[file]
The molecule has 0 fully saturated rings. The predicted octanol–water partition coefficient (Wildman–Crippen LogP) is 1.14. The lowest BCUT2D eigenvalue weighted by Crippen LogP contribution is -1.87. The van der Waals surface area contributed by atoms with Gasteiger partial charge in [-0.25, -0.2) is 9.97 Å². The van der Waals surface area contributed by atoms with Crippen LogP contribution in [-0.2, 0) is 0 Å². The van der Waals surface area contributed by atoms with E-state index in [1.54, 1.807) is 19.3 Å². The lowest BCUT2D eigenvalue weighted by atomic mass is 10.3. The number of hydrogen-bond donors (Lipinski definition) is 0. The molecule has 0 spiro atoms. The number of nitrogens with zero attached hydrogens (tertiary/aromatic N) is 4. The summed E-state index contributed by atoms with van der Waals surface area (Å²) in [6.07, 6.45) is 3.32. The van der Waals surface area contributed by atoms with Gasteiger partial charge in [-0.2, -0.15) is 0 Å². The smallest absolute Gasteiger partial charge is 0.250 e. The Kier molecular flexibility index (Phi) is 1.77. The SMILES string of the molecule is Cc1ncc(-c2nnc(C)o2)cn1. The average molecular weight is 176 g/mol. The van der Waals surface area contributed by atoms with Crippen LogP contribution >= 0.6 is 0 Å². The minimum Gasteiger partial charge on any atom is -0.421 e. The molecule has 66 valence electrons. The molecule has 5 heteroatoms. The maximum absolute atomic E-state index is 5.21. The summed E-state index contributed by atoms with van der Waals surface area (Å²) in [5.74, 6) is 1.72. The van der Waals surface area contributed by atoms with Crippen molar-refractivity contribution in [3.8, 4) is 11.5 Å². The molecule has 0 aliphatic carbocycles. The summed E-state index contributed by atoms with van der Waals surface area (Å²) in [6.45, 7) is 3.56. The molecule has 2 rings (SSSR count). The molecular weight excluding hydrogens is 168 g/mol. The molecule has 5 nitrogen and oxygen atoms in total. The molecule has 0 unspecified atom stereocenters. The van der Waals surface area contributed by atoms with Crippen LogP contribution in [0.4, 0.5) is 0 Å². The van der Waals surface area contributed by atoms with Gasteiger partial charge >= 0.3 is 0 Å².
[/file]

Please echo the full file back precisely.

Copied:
The molecule has 0 fully saturated rings. The predicted octanol–water partition coefficient (Wildman–Crippen LogP) is 1.14. The lowest BCUT2D eigenvalue weighted by Crippen LogP contribution is -1.87. The van der Waals surface area contributed by atoms with Gasteiger partial charge in [-0.25, -0.2) is 9.97 Å². The van der Waals surface area contributed by atoms with Crippen LogP contribution in [-0.2, 0) is 0 Å². The van der Waals surface area contributed by atoms with E-state index in [1.54, 1.807) is 19.3 Å². The lowest BCUT2D eigenvalue weighted by atomic mass is 10.3. The number of hydrogen-bond donors (Lipinski definition) is 0. The molecule has 0 spiro atoms. The number of nitrogens with zero attached hydrogens (tertiary/aromatic N) is 4. The summed E-state index contributed by atoms with van der Waals surface area (Å²) in [6.07, 6.45) is 3.32. The van der Waals surface area contributed by atoms with Gasteiger partial charge in [-0.2, -0.15) is 0 Å². The smallest absolute Gasteiger partial charge is 0.250 e. The Kier molecular flexibility index (Phi) is 1.77. The SMILES string of the molecule is Cc1ncc(-c2nnc(C)o2)cn1. The average molecular weight is 176 g/mol. The van der Waals surface area contributed by atoms with Crippen LogP contribution >= 0.6 is 0 Å². The minimum Gasteiger partial charge on any atom is -0.421 e. The molecule has 66 valence electrons. The molecule has 5 heteroatoms. The maximum absolute atomic E-state index is 5.21. The summed E-state index contributed by atoms with van der Waals surface area (Å²) in [5.74, 6) is 1.72. The van der Waals surface area contributed by atoms with Crippen molar-refractivity contribution in [3.8, 4) is 11.5 Å². The molecule has 0 aliphatic carbocycles. The summed E-state index contributed by atoms with van der Waals surface area (Å²) in [6.45, 7) is 3.56. The molecule has 2 rings (SSSR count). The molecular weight excluding hydrogens is 168 g/mol. The molecule has 5 nitrogen and oxygen atoms in total. The molecule has 0 unspecified atom stereocenters. The van der Waals surface area contributed by atoms with Crippen LogP contribution in [0.4, 0.5) is 0 Å². The van der Waals surface area contributed by atoms with Gasteiger partial charge >= 0.3 is 0 Å².